“When the first wife dies and leaves behind children, and remarries, the new wife is expected to take care of the children she finds in the home. This is not always the case. In this latter case, these children who do not find love and care from their step mothers prefer street life to staying at home and experiencing hate,” Sr. Winnie narrates, adding that in most cases, “the fathers are irresponsible.”
“When a man marries a second wife and abandons the first wife,” Sr. Winnie explains a second scenario that is behind street boys in Kitale, “being the sole bread winner, the children of the abandoned family are rendered miserable and end up on the streets.”
According to Sr. Winnie, there is another scenario. A number of boys on the streets in Kitale are those from poor backgrounds who underwent traditional initiation and on coming back, did not find houses of their own put up for them and so, they chose street life over having to stay with their parents under one roof.
“Culture over here dictates that after circumcision, a boy becomes a man and is therefore not allowed to continue sleeping under one roof with their parents. The belief is so deep that those who come out of the initiation and find no houses of their own decide to run away,” she explains.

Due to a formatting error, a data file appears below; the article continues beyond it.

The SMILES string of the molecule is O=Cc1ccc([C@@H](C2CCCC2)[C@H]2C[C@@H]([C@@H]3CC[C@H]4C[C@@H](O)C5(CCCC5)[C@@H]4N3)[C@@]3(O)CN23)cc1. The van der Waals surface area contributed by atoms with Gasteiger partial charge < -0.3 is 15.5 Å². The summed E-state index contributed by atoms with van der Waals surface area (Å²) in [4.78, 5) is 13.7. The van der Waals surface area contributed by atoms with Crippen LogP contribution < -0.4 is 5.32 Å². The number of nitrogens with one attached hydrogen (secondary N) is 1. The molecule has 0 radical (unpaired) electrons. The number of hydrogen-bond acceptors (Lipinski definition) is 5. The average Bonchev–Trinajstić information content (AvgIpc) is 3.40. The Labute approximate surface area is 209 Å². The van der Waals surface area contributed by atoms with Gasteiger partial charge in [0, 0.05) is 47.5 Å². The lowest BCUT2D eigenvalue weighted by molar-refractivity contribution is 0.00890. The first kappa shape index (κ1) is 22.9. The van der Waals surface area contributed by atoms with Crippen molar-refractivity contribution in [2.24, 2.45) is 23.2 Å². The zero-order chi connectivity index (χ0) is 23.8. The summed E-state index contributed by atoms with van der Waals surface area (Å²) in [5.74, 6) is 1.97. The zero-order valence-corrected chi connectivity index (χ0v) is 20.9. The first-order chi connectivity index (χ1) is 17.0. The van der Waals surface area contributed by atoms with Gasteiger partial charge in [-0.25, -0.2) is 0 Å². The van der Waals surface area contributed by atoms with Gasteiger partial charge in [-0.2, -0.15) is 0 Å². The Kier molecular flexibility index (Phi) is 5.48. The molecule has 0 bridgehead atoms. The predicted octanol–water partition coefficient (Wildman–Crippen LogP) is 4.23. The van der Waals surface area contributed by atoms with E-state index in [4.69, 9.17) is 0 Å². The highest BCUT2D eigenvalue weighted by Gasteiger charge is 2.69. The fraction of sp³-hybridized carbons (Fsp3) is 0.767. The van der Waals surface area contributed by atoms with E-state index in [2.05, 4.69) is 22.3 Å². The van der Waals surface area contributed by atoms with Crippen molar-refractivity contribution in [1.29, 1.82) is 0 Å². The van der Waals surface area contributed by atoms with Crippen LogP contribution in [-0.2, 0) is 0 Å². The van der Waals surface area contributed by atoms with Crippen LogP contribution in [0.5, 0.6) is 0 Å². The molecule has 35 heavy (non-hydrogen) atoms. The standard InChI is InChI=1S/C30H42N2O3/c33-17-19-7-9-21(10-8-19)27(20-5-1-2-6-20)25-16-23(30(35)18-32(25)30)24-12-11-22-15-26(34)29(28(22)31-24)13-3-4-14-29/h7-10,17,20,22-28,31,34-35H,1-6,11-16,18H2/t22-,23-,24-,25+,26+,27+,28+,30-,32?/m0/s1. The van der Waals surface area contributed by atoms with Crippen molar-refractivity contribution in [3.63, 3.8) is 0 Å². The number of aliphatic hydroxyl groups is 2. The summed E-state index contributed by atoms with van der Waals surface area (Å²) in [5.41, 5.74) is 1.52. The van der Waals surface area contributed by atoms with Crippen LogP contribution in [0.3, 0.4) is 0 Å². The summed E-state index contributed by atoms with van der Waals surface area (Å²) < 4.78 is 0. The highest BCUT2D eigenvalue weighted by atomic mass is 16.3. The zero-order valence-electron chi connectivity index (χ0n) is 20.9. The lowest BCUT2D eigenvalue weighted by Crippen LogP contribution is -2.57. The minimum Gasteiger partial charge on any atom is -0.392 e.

It is a major challenge that USC seeks to fill by constructing houses for the street boys as a way of reintegration in the families. Those who show the desire to go back to school will also have houses of their own so that they do not sleep on the streets when they go to school.
The COVID-19 turbulence has not stopped Sr. Winnie from reaching out to the boys who are still living on the streets as well as conducting home visits for those who have been reunited with their families.
Mondays, Wednesdays and Fridays are days when staff at USC take food to waiting street children at the Kitale showground where the boys like hanging out. Tuesdays and Thursdays are reserved for conducting home visits to check on the progress of the boys in their homes.
“We encourage the boys to carry food containers where we serve them food on three weekdays. After eating the meal together, they take the rest away in their food containers,” Sr. Winnie says.
For home visits, USC brings foodstuffs to support poor families where the street boys come from. In the past, the boys have been given new beddings to use at home.
“When we started, we used to have the boys come to USC drop-in centre where they had a shower, put on clean clothes before they shared a meal and engaged in interactive activities. Then corona came. We hope that we can go back to normal after the disease is done. But meanwhile, we’ll keep doing little things so that we don’t lose touch with the boys completely,” she says.
Sr. Winnie conceived the idea of USC early last year soon after she graduated with a Bachelor's degree in Social Communication from one of the Constituent Colleges of CUEA, Tangaza University College (TUC), which is jointly owned by 22 Religious Orders.